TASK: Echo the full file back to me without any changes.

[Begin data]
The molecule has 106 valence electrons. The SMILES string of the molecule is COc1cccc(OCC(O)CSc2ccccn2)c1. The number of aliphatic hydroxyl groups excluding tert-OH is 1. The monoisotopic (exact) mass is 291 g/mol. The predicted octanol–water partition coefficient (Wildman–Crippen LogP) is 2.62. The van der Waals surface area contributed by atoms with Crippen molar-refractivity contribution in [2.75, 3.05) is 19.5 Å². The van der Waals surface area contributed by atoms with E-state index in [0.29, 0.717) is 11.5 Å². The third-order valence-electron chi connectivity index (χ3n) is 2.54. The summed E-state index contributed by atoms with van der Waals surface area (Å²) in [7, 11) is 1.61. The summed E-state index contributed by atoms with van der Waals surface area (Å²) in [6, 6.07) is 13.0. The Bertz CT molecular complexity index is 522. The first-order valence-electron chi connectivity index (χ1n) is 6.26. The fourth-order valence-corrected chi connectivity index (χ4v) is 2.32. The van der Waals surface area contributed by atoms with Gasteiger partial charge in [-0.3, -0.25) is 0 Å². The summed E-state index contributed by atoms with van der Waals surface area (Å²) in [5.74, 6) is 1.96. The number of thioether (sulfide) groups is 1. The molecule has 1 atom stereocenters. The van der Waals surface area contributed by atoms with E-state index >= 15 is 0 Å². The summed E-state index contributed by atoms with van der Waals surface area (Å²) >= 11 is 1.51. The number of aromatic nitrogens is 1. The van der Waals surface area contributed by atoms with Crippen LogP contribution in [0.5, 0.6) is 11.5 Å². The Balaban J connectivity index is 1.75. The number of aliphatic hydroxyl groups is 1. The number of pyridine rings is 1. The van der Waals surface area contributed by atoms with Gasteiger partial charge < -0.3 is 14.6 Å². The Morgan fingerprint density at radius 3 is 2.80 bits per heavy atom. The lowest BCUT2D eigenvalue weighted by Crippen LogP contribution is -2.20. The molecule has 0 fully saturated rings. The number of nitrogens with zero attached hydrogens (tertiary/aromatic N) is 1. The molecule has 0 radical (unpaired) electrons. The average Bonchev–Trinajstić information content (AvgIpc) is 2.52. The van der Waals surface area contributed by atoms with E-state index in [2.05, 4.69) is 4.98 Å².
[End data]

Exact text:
The molecule has 106 valence electrons. The SMILES string of the molecule is COc1cccc(OCC(O)CSc2ccccn2)c1. The number of aliphatic hydroxyl groups excluding tert-OH is 1. The monoisotopic (exact) mass is 291 g/mol. The predicted octanol–water partition coefficient (Wildman–Crippen LogP) is 2.62. The van der Waals surface area contributed by atoms with Crippen molar-refractivity contribution in [2.75, 3.05) is 19.5 Å². The van der Waals surface area contributed by atoms with E-state index in [0.29, 0.717) is 11.5 Å². The third-order valence-electron chi connectivity index (χ3n) is 2.54. The summed E-state index contributed by atoms with van der Waals surface area (Å²) in [7, 11) is 1.61. The summed E-state index contributed by atoms with van der Waals surface area (Å²) in [6, 6.07) is 13.0. The Bertz CT molecular complexity index is 522. The first-order valence-electron chi connectivity index (χ1n) is 6.26. The fourth-order valence-corrected chi connectivity index (χ4v) is 2.32. The van der Waals surface area contributed by atoms with Gasteiger partial charge in [-0.3, -0.25) is 0 Å². The summed E-state index contributed by atoms with van der Waals surface area (Å²) in [5.74, 6) is 1.96. The number of thioether (sulfide) groups is 1. The molecule has 1 atom stereocenters. The van der Waals surface area contributed by atoms with E-state index >= 15 is 0 Å². The summed E-state index contributed by atoms with van der Waals surface area (Å²) >= 11 is 1.51. The number of aromatic nitrogens is 1. The van der Waals surface area contributed by atoms with Crippen LogP contribution in [0.5, 0.6) is 11.5 Å². The Balaban J connectivity index is 1.75. The number of aliphatic hydroxyl groups is 1. The number of pyridine rings is 1. The van der Waals surface area contributed by atoms with Gasteiger partial charge < -0.3 is 14.6 Å². The Morgan fingerprint density at radius 3 is 2.80 bits per heavy atom. The lowest BCUT2D eigenvalue weighted by Crippen LogP contribution is -2.20. The molecule has 0 fully saturated rings. The number of nitrogens with zero attached hydrogens (tertiary/aromatic N) is 1. The molecule has 0 radical (unpaired) electrons. The average Bonchev–Trinajstić information content (AvgIpc) is 2.52. The van der Waals surface area contributed by atoms with E-state index in [2.05, 4.69) is 4.98 Å².